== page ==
Unfortunately, Opera's selection implementation is buggy, and it will give wildly incorrect Range objects when the cursor is between two nodes. This is a bit of a showstopper, and until I find a workaround for that or it gets fixed, the highlighter doesn't work properly in Opera.

Also, when one presses enter in a designMode document in Firefox or Opera, a br tag is inserted. In Internet Explorer, pressing enter causes some maniacal gnome to come out and start wrapping all the content before and after the cursor in p tags. I suppose there is something to be said for that, in principle, though if you saw the tag soup of fonts and nested paragraphs Internet Explorer generates you would soon enough forget all about principle. Anyway, getting unwanted p tags slowed the highlighter down terribly ― it had to overhaul the whole DOM tree to remove them again, every time the user pressed enter. Fortunately I could fix this by capturing the enter presses and manually inserting a br tag at the cursor.

On the subject of Internet Explorer's tag soup, here is an interesting anecdote: One time, when testing the effect that modifying the content of a selection had, I inspected the DOM tree and found a "/B" element. This was not a closing tag, there are no closing tags in the DOM tree, just elements. The nodeName of this element was actually "/B". That was when I gave up any notions of ever understanding the profound mystery that is Internet Explorer.

Closing thoughts

Well, I despaired at times, but I did end up with a working JavaScript editor. I did not keep track of the amount of time I wasted on this, but I would estimate it to be around fifty hours. Finding workarounds for browser bugs can be a terribly nonlinear process. I just spent half a day working on a weird glitch in Firefox that caused the cursor in the editable frame to be displayed 3/4 line too high when it was at the very end of the document. Then I found out that setting the style.display of the iframe to "block" fixed this (why not?). I'm amazed how often issues that seem hopeless do turn out to be avoidable, even if it takes hours of screwing around and some truly non-obvious ideas.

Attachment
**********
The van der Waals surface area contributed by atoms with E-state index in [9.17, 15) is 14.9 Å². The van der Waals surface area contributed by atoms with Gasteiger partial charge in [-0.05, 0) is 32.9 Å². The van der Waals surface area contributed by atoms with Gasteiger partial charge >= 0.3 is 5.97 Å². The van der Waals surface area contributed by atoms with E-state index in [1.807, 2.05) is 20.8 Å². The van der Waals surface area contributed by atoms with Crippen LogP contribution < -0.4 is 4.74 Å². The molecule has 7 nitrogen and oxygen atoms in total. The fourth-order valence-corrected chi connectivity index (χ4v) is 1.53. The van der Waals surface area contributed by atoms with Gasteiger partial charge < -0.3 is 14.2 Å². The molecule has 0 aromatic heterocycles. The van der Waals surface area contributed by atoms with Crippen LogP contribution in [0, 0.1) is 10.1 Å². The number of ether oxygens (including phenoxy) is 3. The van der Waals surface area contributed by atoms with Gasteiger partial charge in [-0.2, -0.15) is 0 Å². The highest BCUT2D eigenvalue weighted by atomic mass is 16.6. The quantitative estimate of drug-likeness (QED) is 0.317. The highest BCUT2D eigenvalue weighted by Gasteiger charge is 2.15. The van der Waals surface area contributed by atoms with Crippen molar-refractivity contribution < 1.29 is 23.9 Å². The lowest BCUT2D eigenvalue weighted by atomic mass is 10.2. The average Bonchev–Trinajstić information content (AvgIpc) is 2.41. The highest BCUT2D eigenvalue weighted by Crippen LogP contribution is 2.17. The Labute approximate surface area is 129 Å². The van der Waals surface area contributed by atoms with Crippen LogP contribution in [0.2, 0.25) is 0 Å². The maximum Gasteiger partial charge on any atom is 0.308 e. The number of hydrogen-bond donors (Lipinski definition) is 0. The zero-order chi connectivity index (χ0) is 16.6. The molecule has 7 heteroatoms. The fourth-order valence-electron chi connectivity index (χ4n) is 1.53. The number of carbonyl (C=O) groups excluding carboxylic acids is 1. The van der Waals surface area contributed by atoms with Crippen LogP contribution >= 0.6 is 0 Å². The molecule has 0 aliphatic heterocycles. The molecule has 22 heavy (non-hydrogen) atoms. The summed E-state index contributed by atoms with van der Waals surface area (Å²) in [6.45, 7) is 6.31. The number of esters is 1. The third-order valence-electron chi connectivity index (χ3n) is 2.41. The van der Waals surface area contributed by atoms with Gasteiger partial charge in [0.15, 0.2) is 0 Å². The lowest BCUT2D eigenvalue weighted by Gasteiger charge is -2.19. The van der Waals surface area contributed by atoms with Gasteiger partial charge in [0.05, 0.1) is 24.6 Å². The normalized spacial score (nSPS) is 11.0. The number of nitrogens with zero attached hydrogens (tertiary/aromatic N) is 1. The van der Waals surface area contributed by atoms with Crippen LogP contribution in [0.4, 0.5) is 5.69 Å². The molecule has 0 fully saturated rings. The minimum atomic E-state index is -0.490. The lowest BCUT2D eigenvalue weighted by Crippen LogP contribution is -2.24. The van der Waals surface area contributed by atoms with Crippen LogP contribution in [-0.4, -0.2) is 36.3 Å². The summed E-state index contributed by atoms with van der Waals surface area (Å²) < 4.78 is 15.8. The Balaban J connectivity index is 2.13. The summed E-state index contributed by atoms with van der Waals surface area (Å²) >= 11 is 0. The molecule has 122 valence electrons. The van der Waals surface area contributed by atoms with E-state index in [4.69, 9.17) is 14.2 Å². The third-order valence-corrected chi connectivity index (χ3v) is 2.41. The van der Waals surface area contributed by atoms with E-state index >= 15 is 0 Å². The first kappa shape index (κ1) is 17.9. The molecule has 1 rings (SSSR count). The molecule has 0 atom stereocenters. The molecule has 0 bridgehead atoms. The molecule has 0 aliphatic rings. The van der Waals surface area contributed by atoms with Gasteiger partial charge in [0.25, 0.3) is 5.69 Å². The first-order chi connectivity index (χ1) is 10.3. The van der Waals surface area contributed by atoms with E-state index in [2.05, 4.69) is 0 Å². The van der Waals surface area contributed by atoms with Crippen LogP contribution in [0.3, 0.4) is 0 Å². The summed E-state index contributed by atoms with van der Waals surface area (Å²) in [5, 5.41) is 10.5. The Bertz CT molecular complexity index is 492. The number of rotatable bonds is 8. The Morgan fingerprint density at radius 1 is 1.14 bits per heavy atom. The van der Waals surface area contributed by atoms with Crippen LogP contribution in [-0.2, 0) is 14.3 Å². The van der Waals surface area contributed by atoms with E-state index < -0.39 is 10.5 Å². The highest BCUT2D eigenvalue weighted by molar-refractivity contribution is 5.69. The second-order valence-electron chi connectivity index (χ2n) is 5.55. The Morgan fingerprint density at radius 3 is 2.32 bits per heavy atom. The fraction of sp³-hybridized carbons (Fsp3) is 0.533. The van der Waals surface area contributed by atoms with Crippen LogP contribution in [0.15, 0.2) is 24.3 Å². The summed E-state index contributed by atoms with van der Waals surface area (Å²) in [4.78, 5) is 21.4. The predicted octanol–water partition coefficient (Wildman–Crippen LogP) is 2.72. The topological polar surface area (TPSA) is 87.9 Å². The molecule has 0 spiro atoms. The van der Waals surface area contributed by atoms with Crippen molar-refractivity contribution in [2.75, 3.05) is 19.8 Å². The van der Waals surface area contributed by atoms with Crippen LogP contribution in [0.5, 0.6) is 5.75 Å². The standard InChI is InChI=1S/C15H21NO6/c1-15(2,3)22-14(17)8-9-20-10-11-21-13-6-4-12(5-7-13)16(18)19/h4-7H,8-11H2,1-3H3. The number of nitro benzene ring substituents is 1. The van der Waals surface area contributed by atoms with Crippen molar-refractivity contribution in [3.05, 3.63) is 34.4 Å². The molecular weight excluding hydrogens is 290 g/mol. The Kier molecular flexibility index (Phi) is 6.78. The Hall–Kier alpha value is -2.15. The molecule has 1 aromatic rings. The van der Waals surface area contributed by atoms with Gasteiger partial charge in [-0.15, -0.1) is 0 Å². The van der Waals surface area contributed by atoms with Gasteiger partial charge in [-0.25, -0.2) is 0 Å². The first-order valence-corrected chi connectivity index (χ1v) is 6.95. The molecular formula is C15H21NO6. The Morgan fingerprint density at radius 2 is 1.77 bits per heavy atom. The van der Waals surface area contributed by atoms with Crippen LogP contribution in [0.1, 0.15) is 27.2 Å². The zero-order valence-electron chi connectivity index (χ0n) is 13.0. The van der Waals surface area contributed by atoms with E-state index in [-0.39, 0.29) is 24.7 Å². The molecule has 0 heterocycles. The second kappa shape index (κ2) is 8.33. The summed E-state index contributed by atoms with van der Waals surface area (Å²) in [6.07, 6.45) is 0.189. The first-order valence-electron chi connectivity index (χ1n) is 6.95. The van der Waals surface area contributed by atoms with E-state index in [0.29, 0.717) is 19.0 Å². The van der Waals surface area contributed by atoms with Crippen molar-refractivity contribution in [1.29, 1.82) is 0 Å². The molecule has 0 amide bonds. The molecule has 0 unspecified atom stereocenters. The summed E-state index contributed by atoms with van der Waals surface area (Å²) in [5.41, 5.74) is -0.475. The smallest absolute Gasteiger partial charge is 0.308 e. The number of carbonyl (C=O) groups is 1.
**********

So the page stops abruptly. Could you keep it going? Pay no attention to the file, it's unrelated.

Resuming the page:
For a lot of things, JavaScript + DOM elements are a surprisingly powerful platform. Simple interactive documents and forms can be written in browsers with very little effort, generally less than with most 'traditional' platforms (Java, Win32, things like WxWidgets). Libraries like Dojo (and a similar monster I once wrote myself) even make complex, composite widgets workable. However, when applications go sufficiently beyond the things that browsers were designed for, the available APIs do not give enough control, are nonstandard and buggy, and are often poorly designed. Because of this, writing such applications, when it is even possible, is painful process.

And who likes pain? Sure, when finding that crazy workaround, subdueing the damn browser, and getting everything to work, there is a certain macho thrill. But one can't help wondering how much easier things like preventing the user from pasting pictures in his source code would be on another platform. Maybe something like Silverlight or whatever other new browser plugin gizmos people are pushing these days will become the way to solve things like this in the future. But, personally, I would prefer for those browser companies to put some real effort into things like cleaning up and standardising shady things like designMode, fixing their bugs, and getting serious about ECMAScript 4.

Which is probably not realistically going to happen anytime soon.

Some interesting projects similar to this:

If you have any remarks, criticism, or hints related to the above, drop me an e-mail at If you say something generally interesting, I'll include your reaction here at the bottom of this page.

Topics: JavaScript, advanced browser weirdness, cool programming techniques
Audience: Programmers, especially JavaScript programmers
Author: Marijn Haverbeke
Date: May 24th 2007